Plenty of couples have seen the charm in Paris-themed receptions over the past few years. You see them crop up in tastefully muted ballrooms, awash in lattes and mochas, blacks and ivories.
Couples spruce up the tables with eiffel-style vases, or actual mini Eiffel Towers topped with monochromatic florals. Sometimes you’ll see snippets of toile, a towering croquembouche on the cake table, bridal stationery peppered with fleurs de lis, or bridal showers that pop with pink-and-black hat boxes and velvety French-milled soaps.
Your Own Personal Paris
That’s why we tracked down New York wedding planner Sarah Lusardi of NY Engagements for her thoughts on the ultimate Paris-theme wedding. Because not only did Lusardi boast a stint at a stateside but “very authentic” patisserie (“we made our own baguettes and brioche in the back!”), she specializes in events with serious flair.
In fact, Lusardi recently won an industry award for a Broadway-themed wedding that involved a host of professional actors (including the bride and groom!), 300 guests, pro-level lighting and sound, and a budget — which took place on New Year’s, no less.
So it’s no surprise that when we asked for her ideas of a memorable Paris-theme wedding, she quickly brought it back to the individual.
“Even though it’s a theme wedding, it really depends on the couple … it’s a matter of bringing out their personality,” she said, pointing out that a Parisian-style wedding could fall into very different eras with very different moods, and styles of dress.
“Still,” she said, “when you think of Paris, you think of fashion — and romance, artists, Moulin Rouge, Verlaine — these are all very French feelings. And France is known for its great food, wine and cheese — you could really play a lot with this.”
The main question, she says, is what the individual couple wants to get out of it, based on their own personality and sense of style. “What is it about Paris that captured them? Is it the patisseries, the cafés? The street vendors with the crêpes and paintings, the watercolors? The Eiffel tower?
“If you really liked to travel,” she adds, “you could focus on vintage-looking postcards with historical sites in France: Eiffel, Versailles, Notre Dame. Instead of a guestbook, you could put out these gorgeous postcards for guests to sign and then drop in airmail bags as a keepsake.
“And instead of sticking to table numbers, mark each table with a different French cheese or wine.”
Lusardi continues on with the cheese theme (a trend that’s so strong, some brides are replacing the traditional sponge-and-buttercream with wheels of Stilton and Camembert, stacked and tarted up for the occasion). “Pottery Barn has these attractive metal cheese markers. They’re engraved with the names of cheeses you’d see at a party, like chevre and cheddar.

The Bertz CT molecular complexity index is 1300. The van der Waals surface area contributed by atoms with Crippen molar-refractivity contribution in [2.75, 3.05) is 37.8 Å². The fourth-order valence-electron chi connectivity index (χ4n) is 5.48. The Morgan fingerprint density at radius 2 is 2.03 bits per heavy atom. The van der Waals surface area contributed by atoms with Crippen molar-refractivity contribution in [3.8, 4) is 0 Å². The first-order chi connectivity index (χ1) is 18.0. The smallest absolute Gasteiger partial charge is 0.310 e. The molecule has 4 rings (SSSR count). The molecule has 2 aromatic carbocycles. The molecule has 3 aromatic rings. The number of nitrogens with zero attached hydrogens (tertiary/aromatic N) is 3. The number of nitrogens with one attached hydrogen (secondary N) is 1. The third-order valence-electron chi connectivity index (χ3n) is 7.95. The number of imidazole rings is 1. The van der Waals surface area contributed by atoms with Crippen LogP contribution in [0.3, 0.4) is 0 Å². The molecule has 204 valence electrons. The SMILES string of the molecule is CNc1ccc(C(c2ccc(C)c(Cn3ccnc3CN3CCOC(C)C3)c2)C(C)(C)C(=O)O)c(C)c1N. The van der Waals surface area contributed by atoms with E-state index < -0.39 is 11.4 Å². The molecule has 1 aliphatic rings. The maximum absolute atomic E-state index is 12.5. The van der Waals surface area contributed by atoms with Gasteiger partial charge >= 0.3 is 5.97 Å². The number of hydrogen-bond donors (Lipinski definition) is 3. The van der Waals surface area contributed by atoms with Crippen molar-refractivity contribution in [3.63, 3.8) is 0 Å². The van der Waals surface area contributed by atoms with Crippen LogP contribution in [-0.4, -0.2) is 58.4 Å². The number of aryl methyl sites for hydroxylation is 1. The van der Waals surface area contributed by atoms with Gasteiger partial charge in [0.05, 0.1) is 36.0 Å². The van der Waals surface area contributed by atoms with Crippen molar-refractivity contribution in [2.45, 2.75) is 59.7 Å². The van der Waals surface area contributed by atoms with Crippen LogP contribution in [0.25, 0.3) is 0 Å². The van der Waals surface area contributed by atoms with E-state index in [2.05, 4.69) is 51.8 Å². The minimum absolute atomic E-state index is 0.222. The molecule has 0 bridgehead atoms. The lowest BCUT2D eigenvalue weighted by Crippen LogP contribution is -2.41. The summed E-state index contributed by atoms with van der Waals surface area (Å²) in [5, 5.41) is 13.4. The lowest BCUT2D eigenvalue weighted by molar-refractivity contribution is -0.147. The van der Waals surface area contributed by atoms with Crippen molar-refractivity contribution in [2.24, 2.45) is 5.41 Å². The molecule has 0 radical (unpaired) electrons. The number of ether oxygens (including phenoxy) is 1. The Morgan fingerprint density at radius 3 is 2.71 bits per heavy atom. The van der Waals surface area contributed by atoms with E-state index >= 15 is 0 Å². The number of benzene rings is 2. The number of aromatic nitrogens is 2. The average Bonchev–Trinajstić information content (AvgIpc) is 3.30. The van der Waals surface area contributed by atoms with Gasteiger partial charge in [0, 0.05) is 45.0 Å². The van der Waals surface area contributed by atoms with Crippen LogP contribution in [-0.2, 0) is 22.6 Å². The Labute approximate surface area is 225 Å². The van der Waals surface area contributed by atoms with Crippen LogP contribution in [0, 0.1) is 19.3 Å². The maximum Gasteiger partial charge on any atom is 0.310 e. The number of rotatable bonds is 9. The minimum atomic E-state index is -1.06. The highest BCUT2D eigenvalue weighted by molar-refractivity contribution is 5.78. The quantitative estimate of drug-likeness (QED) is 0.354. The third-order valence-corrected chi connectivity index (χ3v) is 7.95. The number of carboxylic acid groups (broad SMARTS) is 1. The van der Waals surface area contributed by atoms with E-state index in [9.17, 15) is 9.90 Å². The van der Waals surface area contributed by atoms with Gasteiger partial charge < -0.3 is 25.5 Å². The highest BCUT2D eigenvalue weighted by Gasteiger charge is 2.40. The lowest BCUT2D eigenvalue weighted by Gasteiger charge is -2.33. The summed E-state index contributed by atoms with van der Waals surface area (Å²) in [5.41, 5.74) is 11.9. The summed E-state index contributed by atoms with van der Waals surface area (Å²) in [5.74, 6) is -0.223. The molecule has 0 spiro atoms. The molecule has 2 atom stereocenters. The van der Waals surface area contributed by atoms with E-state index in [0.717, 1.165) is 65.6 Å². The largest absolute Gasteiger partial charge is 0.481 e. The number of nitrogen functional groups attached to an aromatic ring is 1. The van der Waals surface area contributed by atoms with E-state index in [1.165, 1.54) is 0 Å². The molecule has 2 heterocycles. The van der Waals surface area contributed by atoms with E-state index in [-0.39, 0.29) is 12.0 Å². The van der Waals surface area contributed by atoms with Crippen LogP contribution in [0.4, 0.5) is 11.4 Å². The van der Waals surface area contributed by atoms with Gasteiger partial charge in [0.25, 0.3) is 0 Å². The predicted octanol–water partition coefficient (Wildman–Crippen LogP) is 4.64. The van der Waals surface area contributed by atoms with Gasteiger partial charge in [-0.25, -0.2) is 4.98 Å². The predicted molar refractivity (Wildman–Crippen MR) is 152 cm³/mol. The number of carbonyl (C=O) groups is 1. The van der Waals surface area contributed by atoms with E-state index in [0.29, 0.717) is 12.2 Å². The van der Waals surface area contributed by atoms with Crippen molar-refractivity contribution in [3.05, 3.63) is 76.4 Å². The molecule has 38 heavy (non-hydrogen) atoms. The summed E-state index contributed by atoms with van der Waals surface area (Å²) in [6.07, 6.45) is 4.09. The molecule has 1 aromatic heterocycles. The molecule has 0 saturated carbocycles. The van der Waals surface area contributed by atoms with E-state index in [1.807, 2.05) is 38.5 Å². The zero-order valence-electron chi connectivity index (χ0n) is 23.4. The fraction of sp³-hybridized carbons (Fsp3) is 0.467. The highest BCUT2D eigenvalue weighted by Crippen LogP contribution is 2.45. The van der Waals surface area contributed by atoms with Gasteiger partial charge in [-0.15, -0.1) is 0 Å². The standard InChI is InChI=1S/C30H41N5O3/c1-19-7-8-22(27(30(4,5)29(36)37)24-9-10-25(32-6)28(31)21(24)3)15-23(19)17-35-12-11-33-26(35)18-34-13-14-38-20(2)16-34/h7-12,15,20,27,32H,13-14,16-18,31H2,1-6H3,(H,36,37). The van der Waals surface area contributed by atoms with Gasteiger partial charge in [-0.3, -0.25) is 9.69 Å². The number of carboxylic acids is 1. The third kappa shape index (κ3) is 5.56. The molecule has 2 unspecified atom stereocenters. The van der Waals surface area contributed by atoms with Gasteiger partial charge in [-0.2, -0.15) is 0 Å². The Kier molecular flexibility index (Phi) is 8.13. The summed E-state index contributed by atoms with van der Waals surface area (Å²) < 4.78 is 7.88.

“But instead of the cheese name, you could get these engraved with your guests’ names, and tuck each one in a small waxed cheese on a platter. Voila — an elegant table marker that doubles as a favor.”
A few more ideas for bringing the City of Light back home: “Take ladyfingers, which could double as placecards. Write the names of your guests on each with royal icing, wrap them in clear cellophane, and tie a pretty satin ribbon at each end. It reminds me of French patisseries, where every miniscule detail gets a lot of focus.”
Or, for a treat that looks and feels very French: a dessert buffet, with tons of tiny pastries for guests to help themselves to, tucked in mixed and matched apothecary jars.
And here’s another favor idea that’s sure to please: Valrhona chocolate bars, beloved among the French and chocolate connaisseurs alike. “I’d wrap them in a vintage lace or fabric,” says Lusardi.
Paris in Movies: Now and Seine
Of course, points out Lusardi, a given couple might be looking for more of a Moulin Rouge theme.
“This would be a couple who’s very fashion-forward and trendy — it’s quite a bit different from the Victorian-era French look.” It would call for more contemporary, modern centerpieces, she says: plume feathers, stark blacks and whites, glossy beads to fill glass containers.
And if a couple really wanted to get into Moulin Rouge, she said, they could focus on fashion, choosing corseted bridesmaids dresses, for example. “The whole feel reminds me of Sophia Coppola’s Marie Antoinette,” she says.
Coppola’s Marie Antoinette
“Even though the movie’s first set in a very formal Victorian period, as it progresses you see the personality of this Marie Antoinette — how she loves chic and beautiful things, how she loves to party and live up life.” [Editor’s note: a silver-framed “Let Them Eat Cake” sign next to your giant four-tier concoction might be a shoo-in.]
But if a couple wants more of the vintage style, Victorian-era Paris? Lusardi suggests starting with lots of lace, plenty of vintage photos, and delicate, fluffy flowers. “Lace in the bridal gown would be very appropriate.”
The French Connection
Thinking of bringing a little French flair to your own reception? Tell us your plans … or even what’s got you stumped.